Prompt payment legislation can harm supply chain efficiency, say London Business School academics
Prompt payment legislation could be having a dampening effect on supply chain efficiency, according to research from The London Business School.
In their article, Fix the Financing of Supply Chains, Nitish Jain and S Alex Yang examine France's LME law, which restricts trade credit to 60 days for most French firms.
'We found that the LME had a significant impact on retailers’ inventory investment,' wrote Jain and Yang. 'Taking hardware retailers as an example, the LME caused a 16 percent decline in trade credit, which subsequently led to an 11 percent reduction in inventory. A drop in inventory is not only going to lead to emptier shelves and more unsatisfied customers, but also hurt retailers’ financial performance. Indeed, we observed a 15 percent drop in revenue and a 3 percent decline in gross profit for retailers due to trade credit restrictions.'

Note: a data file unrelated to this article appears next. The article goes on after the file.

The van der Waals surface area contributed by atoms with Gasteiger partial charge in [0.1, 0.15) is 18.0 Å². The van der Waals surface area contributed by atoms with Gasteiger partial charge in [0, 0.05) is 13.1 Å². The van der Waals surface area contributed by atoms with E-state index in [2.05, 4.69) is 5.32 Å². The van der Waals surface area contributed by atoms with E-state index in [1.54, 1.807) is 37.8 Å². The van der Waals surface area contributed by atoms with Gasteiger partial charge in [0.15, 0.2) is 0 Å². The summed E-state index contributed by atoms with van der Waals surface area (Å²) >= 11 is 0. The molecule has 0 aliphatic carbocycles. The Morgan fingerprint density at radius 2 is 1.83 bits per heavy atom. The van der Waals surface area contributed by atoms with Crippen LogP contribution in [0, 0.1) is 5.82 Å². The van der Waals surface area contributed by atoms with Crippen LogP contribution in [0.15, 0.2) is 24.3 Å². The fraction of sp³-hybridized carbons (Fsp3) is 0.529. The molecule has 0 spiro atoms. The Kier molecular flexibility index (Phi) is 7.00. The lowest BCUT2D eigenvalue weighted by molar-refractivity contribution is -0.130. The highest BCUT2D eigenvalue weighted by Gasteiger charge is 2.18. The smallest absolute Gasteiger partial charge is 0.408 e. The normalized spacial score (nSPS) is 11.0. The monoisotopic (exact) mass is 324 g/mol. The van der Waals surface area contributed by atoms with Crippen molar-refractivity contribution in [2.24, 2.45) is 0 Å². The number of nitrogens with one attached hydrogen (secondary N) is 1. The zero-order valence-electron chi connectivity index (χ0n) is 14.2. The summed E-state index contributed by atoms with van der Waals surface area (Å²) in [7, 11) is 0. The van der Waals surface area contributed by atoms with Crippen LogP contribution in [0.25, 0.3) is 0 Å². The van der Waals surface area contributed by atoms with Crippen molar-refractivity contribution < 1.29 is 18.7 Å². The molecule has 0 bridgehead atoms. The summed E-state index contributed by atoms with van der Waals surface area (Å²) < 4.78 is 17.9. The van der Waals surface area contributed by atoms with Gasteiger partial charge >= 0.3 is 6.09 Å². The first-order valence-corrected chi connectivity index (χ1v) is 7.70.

Jain and Yang argue instead for a market-based approach that incorporates supply chain finance platforms. 'The future of the financial supply chain should be empowered by technology, not confined by stricter regulation,' they conclude.
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